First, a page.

My methods of work suit my temperament. I like to work by feel and intuition, and most of the work is accomplished using traditional hand tools. I like to get intimate and personal with my work, and I let the wood dictate a lot of where the final design is heading.

Because of how I approach dulcimer making, I don’t make parts in bulk. I tried that for a short time, and I found it creatively constraining. I prefer to make each part for each dulcimer, and the proportions of each part are based on all the other parts as the dulcimer comes together. Making a dulcimer is like watching a plant grow.

That’s how I do this. My methodology would be ineffective if I was trying to produce dulcimers in a more economically viable quantity, but anytime I have tried doing production work, even on a small scale, I don’t enjoy the process, as it feels like I am manufacturing rather than crafting, and it is the process of crafting I enjoy and love.

My blog posts have become infrequent, but I regularly post photos of the thrill and adventure of being a dulcimer maker on Instagram.

Working On Dulcimers And Working On My Body

Physical therapy I can relate to!

I just want to let folks know how I’m doing and what I’m up to.

The back surgery in early July went well, and my initial recovery was surprisingly comfortable and easy compared to others I have experienced.

After about six weeks, I was able to do some very light work in the shop, and currently, I am able to work at the bench for a total of two or three hours spread across the easier days.

Physical therapy is helping my body, and being able to do some work in the shop is helping my mind and heart.

That’s about it for now. Fall has arrived here in Michigan, and I can taste Winter coming soon.

You can see current work in progress by following me on Instagram.

Catching Up!

As many bloggers have faced, there comes a time when coming up with something of interest worth posting does not come easily, so this blog has been quiet for several months. In addition, my day-to-day work and related action shots have primarily migrated to my Instagram account, as they don’t often require a lot of verbal content to get the point across. I am looking into ways of having Instagram posts automagically become blog posts.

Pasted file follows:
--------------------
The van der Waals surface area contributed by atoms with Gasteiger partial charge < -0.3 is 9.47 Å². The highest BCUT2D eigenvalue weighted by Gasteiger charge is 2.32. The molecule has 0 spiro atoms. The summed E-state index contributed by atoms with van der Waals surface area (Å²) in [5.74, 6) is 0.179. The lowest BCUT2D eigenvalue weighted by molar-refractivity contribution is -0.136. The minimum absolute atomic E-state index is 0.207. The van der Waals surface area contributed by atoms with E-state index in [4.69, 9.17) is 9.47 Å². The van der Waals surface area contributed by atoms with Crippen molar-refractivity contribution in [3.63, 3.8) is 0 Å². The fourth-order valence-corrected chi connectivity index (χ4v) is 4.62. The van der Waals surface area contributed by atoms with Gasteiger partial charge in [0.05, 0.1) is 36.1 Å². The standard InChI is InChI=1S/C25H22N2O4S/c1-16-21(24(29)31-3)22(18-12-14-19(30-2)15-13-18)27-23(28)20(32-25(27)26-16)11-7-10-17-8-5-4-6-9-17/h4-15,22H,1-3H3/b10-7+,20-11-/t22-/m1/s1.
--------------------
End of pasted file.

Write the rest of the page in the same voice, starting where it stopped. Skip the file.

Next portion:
But life has not been quiet, so I’m taking a moment to catch up on some fun and frolic that has occurred during the last several months.

The biggest news was that my wife Cynthia and I traveled to England and France for three weeks during this past May and June.

The initial impetus for the trip was to visit The Halsway Manor National Centre for Folk Arts to be one of the instructors at an event they hosted jointly with The Nonsuch Dulcimer Club.

Dulcimer players at Halsway Manor National Centre for Folk Arts photo by Jon Warbrick

Going to the UK for a musical adventure is something I have wanted to do since I was a teenager, and this was a wonderful reason to finally cross the pond. I had gotten to know a few people in the UK dulcimer community via social media, but primarily a Mr. John Crocker, who is the man seated on the left in the front row of the photograph. John and I have been corresponding for around 15 years or so and has become someone I felt very close to, and it was wonderful to have the opportunity to have him harass me in person!

Some members of the Nonsuch Dulcimer Club quickly became friends from the moment my wife Cynthia and I were met at the airport. I refrain from mentioning them all, but it is difficult to imagine being more warmly embraced and cared for by any other group of people. I miss them.

The rest of our trip was centered around visiting friends in the UK and France, and through them, we had the opportunity to meet and play music with some other great folks I look forward to getting to know better.

On returning home about three weeks ago, I spent the first week recovering from the trip! The past two weeks have been primarily about getting my ducks in a row prior to a back surgery I will be having tomorrow. Congenital health issues keep life interesting! This will be back surgery number 4, and I plan on asking the hospital if they offer punch cards like coffee shops do, though I’d rather have a free coffee or pastry than another back surgery as my reward!

Here is my latest MRI. You know I must be feeling off because I’m playing hammered dulcimer but forgot to bring my hammers!

Danse Macabre

Though I don’t look forward to having surgery, I do look forward to being able to stand, walk, and work with greater ease following recovery. About a year ago, new symptoms appeared, and non-surgical treatments helped some, but not enough, and the limitations greatly impeded my ability to spend time making dulcimers, which is why I have not had many up for sale this past year. I am thankful for those who were patient and understanding while waiting for a dulcimer, as well as those who are still patient.

I have no complaints. Life unfolds, and I follow, and try my best to enjoy the ride!

Working With What You Have To Work With

This post isn’t about the various tools or materials I use when making dulcimers. It is about working with the body I have to work with.